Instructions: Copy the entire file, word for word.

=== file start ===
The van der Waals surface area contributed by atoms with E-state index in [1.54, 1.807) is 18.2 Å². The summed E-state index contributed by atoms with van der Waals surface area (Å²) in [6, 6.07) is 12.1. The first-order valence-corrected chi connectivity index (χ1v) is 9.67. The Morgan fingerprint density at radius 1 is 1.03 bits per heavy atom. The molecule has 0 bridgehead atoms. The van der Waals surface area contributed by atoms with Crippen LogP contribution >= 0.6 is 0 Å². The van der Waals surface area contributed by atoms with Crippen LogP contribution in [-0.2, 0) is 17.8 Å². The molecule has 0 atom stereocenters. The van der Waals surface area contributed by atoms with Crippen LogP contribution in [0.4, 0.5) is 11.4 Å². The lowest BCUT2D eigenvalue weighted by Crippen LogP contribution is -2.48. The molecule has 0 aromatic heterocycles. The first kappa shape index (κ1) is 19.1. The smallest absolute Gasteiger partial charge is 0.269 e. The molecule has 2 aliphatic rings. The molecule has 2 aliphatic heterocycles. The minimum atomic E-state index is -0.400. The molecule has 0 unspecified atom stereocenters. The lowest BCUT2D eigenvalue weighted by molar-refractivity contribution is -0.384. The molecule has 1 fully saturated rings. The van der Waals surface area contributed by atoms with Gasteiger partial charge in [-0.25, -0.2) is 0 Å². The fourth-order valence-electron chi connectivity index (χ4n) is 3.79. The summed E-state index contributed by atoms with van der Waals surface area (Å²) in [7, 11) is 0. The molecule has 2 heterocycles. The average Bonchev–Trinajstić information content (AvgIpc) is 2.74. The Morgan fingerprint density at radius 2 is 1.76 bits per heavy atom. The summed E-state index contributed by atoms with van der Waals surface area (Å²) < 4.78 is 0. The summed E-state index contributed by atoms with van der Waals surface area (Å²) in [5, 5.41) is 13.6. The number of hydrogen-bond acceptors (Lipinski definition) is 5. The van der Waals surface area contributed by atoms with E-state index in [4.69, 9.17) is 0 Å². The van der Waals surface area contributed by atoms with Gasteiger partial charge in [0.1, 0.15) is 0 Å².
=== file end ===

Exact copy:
The van der Waals surface area contributed by atoms with E-state index in [1.54, 1.807) is 18.2 Å². The summed E-state index contributed by atoms with van der Waals surface area (Å²) in [6, 6.07) is 12.1. The first-order valence-corrected chi connectivity index (χ1v) is 9.67. The Morgan fingerprint density at radius 1 is 1.03 bits per heavy atom. The molecule has 0 bridgehead atoms. The van der Waals surface area contributed by atoms with Crippen LogP contribution >= 0.6 is 0 Å². The van der Waals surface area contributed by atoms with Crippen LogP contribution in [-0.2, 0) is 17.8 Å². The molecule has 0 atom stereocenters. The van der Waals surface area contributed by atoms with Crippen LogP contribution in [0.4, 0.5) is 11.4 Å². The lowest BCUT2D eigenvalue weighted by Crippen LogP contribution is -2.48. The molecule has 0 aromatic heterocycles. The first kappa shape index (κ1) is 19.1. The smallest absolute Gasteiger partial charge is 0.269 e. The molecule has 2 aliphatic rings. The molecule has 2 aliphatic heterocycles. The minimum atomic E-state index is -0.400. The molecule has 0 unspecified atom stereocenters. The lowest BCUT2D eigenvalue weighted by molar-refractivity contribution is -0.384. The molecule has 1 fully saturated rings. The van der Waals surface area contributed by atoms with Gasteiger partial charge in [-0.25, -0.2) is 0 Å². The fourth-order valence-electron chi connectivity index (χ4n) is 3.79. The summed E-state index contributed by atoms with van der Waals surface area (Å²) in [7, 11) is 0. The molecule has 2 heterocycles. The average Bonchev–Trinajstić information content (AvgIpc) is 2.74. The Morgan fingerprint density at radius 2 is 1.76 bits per heavy atom. The summed E-state index contributed by atoms with van der Waals surface area (Å²) < 4.78 is 0. The summed E-state index contributed by atoms with van der Waals surface area (Å²) in [5, 5.41) is 13.6. The number of hydrogen-bond acceptors (Lipinski definition) is 5. The van der Waals surface area contributed by atoms with E-state index in [4.69, 9.17) is 0 Å². The van der Waals surface area contributed by atoms with Gasteiger partial charge in [0.1, 0.15) is 0 Å².